Under normal circumstances, it is highly unlikely that two photons would hit anything at exactly the same time. To generate enough photons, the engineers use a femtosecond laser. It generates light pulses, which only last a hundred thousandth of a billionth of a second. The pulses are loaded with intense energy, but the laser beam does not get dangerously hot.

The structures are so tiny that instead of using a container filled with liquid, one uses a tiny chip. On one chip, it is possible to generate hundreds of thousands of micro robots.

The spirals on the chip are coated with a magnetic material and then dropped into a liquid. In that form, they can easily be applied for medical or other laboratory uses.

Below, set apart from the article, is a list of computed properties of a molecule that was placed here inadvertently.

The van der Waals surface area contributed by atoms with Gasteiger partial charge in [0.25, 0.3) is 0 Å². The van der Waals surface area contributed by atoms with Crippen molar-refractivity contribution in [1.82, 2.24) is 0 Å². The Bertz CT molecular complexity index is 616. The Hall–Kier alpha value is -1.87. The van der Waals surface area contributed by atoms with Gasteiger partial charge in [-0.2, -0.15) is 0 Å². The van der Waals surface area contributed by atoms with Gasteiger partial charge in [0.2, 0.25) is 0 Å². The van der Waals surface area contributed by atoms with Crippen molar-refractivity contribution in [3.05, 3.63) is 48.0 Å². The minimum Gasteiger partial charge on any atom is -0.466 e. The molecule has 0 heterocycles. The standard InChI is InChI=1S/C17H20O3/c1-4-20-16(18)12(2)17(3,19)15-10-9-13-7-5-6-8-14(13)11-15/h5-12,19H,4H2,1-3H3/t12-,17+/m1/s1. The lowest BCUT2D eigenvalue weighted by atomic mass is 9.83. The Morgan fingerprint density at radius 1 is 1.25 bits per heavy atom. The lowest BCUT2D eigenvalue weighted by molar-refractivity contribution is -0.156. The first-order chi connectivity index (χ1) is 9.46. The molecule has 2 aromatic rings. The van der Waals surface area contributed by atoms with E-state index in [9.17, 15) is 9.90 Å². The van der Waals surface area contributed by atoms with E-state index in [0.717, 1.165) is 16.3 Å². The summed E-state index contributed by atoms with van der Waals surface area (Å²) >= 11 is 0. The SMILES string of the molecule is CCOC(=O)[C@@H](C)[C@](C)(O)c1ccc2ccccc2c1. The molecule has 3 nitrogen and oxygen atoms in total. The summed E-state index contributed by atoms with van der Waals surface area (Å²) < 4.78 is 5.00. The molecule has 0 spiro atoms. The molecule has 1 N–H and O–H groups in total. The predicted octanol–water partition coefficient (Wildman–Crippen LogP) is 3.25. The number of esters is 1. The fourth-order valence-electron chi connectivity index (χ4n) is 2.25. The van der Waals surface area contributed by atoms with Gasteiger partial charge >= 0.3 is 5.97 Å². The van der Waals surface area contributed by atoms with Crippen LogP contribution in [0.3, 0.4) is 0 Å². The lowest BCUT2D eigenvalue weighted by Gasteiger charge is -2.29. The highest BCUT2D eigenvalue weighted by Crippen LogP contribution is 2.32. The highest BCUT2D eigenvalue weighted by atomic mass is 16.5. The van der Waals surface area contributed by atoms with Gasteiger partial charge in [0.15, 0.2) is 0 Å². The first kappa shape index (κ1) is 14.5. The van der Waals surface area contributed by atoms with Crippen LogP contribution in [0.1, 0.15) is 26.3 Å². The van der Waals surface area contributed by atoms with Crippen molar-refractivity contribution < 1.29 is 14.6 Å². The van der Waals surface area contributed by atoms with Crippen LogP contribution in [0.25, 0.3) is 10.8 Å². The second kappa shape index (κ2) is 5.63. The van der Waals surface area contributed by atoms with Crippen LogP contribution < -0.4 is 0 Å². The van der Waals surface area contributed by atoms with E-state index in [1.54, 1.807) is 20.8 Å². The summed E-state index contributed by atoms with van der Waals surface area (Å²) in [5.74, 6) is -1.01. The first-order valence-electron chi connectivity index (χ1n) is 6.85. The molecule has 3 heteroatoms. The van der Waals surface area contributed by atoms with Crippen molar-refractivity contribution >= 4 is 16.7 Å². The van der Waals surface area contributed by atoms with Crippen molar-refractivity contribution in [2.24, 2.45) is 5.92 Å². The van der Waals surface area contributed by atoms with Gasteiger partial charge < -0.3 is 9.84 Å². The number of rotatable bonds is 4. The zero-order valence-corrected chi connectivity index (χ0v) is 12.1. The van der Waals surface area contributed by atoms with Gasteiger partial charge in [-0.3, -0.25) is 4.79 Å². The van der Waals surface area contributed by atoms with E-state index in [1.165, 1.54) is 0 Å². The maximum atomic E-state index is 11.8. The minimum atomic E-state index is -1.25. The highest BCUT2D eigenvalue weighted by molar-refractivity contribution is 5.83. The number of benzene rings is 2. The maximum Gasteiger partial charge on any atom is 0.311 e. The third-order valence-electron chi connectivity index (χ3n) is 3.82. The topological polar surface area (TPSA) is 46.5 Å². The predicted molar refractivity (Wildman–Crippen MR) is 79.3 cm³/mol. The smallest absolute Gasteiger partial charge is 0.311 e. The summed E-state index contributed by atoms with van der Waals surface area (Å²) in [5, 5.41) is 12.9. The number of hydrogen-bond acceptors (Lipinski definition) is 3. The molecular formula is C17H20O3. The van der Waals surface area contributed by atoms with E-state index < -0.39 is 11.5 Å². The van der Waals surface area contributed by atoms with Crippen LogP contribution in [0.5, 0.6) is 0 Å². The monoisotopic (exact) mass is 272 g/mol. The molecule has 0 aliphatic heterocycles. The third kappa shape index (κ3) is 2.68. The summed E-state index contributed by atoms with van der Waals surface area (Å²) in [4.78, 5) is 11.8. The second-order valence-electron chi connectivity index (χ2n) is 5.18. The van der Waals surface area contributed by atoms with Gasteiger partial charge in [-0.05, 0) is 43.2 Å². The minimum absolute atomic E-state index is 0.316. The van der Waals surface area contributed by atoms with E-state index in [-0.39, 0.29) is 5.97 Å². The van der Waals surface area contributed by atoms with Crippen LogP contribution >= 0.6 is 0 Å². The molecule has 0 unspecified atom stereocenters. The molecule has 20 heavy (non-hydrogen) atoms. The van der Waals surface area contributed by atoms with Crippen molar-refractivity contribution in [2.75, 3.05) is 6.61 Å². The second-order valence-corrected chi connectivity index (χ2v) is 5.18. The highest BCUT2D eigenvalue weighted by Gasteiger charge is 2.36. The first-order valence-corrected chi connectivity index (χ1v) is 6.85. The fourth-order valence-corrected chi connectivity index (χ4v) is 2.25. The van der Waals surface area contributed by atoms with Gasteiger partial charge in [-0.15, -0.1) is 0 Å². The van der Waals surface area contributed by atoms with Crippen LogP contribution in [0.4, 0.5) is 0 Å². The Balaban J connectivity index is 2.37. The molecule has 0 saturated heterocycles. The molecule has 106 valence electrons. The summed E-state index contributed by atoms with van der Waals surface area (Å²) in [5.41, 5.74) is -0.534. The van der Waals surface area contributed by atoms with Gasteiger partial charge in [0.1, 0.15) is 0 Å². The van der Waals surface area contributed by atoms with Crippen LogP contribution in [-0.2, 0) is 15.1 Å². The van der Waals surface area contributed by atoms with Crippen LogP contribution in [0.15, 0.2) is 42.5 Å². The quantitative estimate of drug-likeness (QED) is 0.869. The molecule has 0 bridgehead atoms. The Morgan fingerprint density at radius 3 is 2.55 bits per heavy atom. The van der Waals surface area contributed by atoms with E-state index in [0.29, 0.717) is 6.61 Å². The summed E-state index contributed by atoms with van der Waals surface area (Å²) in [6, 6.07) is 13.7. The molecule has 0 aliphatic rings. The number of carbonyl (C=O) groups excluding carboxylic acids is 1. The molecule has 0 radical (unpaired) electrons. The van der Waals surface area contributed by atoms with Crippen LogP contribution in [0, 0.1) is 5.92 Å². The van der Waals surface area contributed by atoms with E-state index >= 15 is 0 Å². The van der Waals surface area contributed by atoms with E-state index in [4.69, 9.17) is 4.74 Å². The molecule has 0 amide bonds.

Fighting cancer with sperms

Long before any human egg cell is ever fertilized by such a micro robot, Schmidt hopes there will be another medical application. He and his team want to fight cancer using the spermbot. How would that work? He told DW that sperm have a special property; they can penetrate cell walls.

"It is possible to equip sperm with chemotherapy medication," Schmidt says. "Then they transport the substance directly to the cancer cell."

The problem with insufficient imaging may be easier to solve in this type of application. Instead of using just one micro robot, researchers would deploy a huge swarm of spermbots. And that could become visible much easier, using existing technologies.

If it works, doctors will be able to apply their cancer medication right there, where it is needed and chemotherapy, for example, would become much less of an ordeal for the patient.